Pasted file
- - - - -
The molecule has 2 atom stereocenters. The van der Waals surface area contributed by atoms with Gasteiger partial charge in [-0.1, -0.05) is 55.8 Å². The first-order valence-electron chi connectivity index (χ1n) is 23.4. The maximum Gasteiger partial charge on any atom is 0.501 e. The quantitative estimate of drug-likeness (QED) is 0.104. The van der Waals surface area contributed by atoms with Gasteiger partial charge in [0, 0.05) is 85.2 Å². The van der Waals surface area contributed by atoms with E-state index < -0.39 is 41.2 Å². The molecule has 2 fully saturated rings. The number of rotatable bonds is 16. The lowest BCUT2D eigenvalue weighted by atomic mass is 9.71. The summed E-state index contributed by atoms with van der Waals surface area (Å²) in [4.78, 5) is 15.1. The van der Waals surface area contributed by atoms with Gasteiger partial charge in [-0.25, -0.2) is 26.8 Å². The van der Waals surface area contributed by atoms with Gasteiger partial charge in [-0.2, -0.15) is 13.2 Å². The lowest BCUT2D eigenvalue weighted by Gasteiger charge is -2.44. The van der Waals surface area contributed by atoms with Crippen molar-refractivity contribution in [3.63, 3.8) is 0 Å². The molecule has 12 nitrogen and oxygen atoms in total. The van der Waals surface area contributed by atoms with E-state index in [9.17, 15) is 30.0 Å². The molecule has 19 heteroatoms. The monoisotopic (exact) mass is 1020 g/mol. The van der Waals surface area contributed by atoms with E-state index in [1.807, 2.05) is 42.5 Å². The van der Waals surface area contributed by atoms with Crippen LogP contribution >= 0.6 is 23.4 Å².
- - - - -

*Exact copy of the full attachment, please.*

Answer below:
The molecule has 2 atom stereocenters. The van der Waals surface area contributed by atoms with Gasteiger partial charge in [-0.1, -0.05) is 55.8 Å². The first-order valence-electron chi connectivity index (χ1n) is 23.4. The maximum Gasteiger partial charge on any atom is 0.501 e. The quantitative estimate of drug-likeness (QED) is 0.104. The van der Waals surface area contributed by atoms with Gasteiger partial charge in [0, 0.05) is 85.2 Å². The van der Waals surface area contributed by atoms with E-state index < -0.39 is 41.2 Å². The molecule has 2 fully saturated rings. The number of rotatable bonds is 16. The lowest BCUT2D eigenvalue weighted by atomic mass is 9.71. The summed E-state index contributed by atoms with van der Waals surface area (Å²) in [4.78, 5) is 15.1. The van der Waals surface area contributed by atoms with Gasteiger partial charge in [-0.25, -0.2) is 26.8 Å². The van der Waals surface area contributed by atoms with Gasteiger partial charge in [-0.2, -0.15) is 13.2 Å². The lowest BCUT2D eigenvalue weighted by Gasteiger charge is -2.44. The van der Waals surface area contributed by atoms with Crippen molar-refractivity contribution in [3.63, 3.8) is 0 Å². The molecule has 12 nitrogen and oxygen atoms in total. The van der Waals surface area contributed by atoms with E-state index in [9.17, 15) is 30.0 Å². The molecule has 19 heteroatoms. The monoisotopic (exact) mass is 1020 g/mol. The van der Waals surface area contributed by atoms with E-state index in [1.807, 2.05) is 42.5 Å². The van der Waals surface area contributed by atoms with Crippen LogP contribution >= 0.6 is 23.4 Å².